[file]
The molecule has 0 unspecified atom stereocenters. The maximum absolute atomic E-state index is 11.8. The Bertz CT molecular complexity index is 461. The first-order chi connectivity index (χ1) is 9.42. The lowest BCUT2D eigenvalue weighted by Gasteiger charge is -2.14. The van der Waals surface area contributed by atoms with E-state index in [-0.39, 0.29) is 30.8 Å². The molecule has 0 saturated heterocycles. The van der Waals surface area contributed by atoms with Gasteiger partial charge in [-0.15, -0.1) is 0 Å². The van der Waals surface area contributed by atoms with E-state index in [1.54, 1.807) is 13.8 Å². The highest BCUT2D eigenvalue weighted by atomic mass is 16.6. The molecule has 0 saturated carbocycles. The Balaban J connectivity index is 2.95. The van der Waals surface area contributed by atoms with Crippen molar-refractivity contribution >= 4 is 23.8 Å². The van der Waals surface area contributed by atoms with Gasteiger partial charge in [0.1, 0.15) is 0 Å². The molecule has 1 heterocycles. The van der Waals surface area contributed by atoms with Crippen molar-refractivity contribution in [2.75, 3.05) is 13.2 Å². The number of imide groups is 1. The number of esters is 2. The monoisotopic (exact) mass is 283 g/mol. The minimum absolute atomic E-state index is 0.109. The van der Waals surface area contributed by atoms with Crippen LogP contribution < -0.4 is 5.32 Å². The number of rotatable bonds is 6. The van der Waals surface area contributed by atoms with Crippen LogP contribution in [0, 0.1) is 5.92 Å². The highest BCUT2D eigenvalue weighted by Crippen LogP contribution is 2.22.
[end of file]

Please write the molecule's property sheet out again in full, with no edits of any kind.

The molecule has 0 unspecified atom stereocenters. The maximum absolute atomic E-state index is 11.8. The Bertz CT molecular complexity index is 461. The first-order chi connectivity index (χ1) is 9.42. The lowest BCUT2D eigenvalue weighted by Gasteiger charge is -2.14. The van der Waals surface area contributed by atoms with E-state index in [-0.39, 0.29) is 30.8 Å². The molecule has 0 saturated heterocycles. The van der Waals surface area contributed by atoms with Gasteiger partial charge in [-0.15, -0.1) is 0 Å². The van der Waals surface area contributed by atoms with E-state index in [1.54, 1.807) is 13.8 Å². The highest BCUT2D eigenvalue weighted by atomic mass is 16.6. The molecule has 0 saturated carbocycles. The Balaban J connectivity index is 2.95. The van der Waals surface area contributed by atoms with Crippen molar-refractivity contribution >= 4 is 23.8 Å². The van der Waals surface area contributed by atoms with Gasteiger partial charge in [0.1, 0.15) is 0 Å². The molecule has 1 heterocycles. The van der Waals surface area contributed by atoms with Crippen molar-refractivity contribution in [2.75, 3.05) is 13.2 Å². The number of imide groups is 1. The number of esters is 2. The monoisotopic (exact) mass is 283 g/mol. The minimum absolute atomic E-state index is 0.109. The van der Waals surface area contributed by atoms with Crippen LogP contribution < -0.4 is 5.32 Å². The number of rotatable bonds is 6. The van der Waals surface area contributed by atoms with Crippen LogP contribution in [0, 0.1) is 5.92 Å². The highest BCUT2D eigenvalue weighted by Crippen LogP contribution is 2.22.